Dermatologists, estheticians, and consumers who may still have Age Intervention Eyelash should discontinue use and discard any remaining product. Consumers should also consult their healthcare professional if they have experienced any adverse events that they suspect are related to use of the product.

    Read the complete 2007 MedWatch safety summary including a link to the FDA News Release regarding this issue at:

    Describing Dizziness

    A Mayo Clinic Proceeding covers an always involving subject:

    Dizziness: How Do Patients Describe Dizziness and How Do Emergency Physicians Use These Descriptions for Diagnosis?

    “When I use a word,” Humpty Dumpty said, in rather a scornful tone, “it means just what I choose it to mean — neither more nor less.” “The question is,” said Alice, “whether you can make words mean so many different things.”

    Lewis Carroll, Through the Looking Glass

    Physicians are taught repeatedly throughout their training that the clinical history is the single most important source of information on which to build a diagnosis. However, few studies systematically analyze the utility of aspects of history taking and of the reliability of patient descriptions. The importance of this issue cannot be overemphasized because symptoms are why patients visit physicians. New or serious symptoms often drive patients to overcrowded emergency departments (EDs).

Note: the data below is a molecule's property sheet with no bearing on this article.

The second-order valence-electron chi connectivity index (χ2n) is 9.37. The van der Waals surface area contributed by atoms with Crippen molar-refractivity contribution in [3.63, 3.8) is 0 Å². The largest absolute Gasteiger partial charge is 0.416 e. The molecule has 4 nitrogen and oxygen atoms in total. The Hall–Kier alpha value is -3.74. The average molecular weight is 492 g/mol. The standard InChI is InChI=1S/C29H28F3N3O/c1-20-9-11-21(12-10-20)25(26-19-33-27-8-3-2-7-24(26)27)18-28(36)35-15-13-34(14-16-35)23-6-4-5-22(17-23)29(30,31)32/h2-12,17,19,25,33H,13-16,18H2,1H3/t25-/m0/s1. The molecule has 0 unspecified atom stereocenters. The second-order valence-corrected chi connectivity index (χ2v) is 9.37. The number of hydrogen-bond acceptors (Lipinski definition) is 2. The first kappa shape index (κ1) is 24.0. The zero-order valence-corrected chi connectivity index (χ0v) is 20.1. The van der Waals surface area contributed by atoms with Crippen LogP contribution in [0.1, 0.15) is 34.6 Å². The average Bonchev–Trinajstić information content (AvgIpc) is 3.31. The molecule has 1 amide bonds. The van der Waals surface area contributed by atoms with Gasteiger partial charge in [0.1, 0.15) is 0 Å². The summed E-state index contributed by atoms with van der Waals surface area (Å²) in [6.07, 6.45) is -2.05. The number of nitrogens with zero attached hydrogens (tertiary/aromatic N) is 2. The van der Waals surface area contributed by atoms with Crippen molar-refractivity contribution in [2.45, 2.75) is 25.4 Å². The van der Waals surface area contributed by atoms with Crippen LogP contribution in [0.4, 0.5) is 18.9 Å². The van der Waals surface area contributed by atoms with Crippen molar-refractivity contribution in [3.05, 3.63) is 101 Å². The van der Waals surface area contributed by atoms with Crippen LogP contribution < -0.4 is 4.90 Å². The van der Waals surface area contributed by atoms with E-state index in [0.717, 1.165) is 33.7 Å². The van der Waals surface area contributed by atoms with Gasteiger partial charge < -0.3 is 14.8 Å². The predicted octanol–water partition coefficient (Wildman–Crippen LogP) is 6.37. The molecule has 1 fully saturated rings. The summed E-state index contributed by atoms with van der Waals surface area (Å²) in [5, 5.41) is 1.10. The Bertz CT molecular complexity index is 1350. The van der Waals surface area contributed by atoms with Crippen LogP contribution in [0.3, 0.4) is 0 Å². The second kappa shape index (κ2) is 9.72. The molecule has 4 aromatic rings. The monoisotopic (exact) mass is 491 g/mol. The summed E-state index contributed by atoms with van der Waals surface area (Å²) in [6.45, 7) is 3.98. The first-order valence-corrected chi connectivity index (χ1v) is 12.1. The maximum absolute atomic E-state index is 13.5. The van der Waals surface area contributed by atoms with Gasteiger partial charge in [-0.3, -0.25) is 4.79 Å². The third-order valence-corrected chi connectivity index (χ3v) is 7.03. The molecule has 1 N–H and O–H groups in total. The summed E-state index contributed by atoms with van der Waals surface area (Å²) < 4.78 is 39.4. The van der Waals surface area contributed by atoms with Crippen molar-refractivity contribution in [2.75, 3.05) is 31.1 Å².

Feelings of dizziness, vertigo, and imbalance can be extremely unpleasant and frightening, especially if they occur suddenly. We all derive security from the feeling that terra firma is firmly placed beneath us, and when we think it is not we often panic. Dizziness and vertigo are among the most common symptoms of patients who come to EDs and physicians offices. In this edition of Mayo Clinic Proceedings, 2 systematic studies (1) how well patients describe dizziness in the ED and (2) how physicians use these descriptions to formulate diagnoses.

    Read the free article at the Mayo Clinic Proceedings site

    70-Year-Old Women & Breast Cancer Screening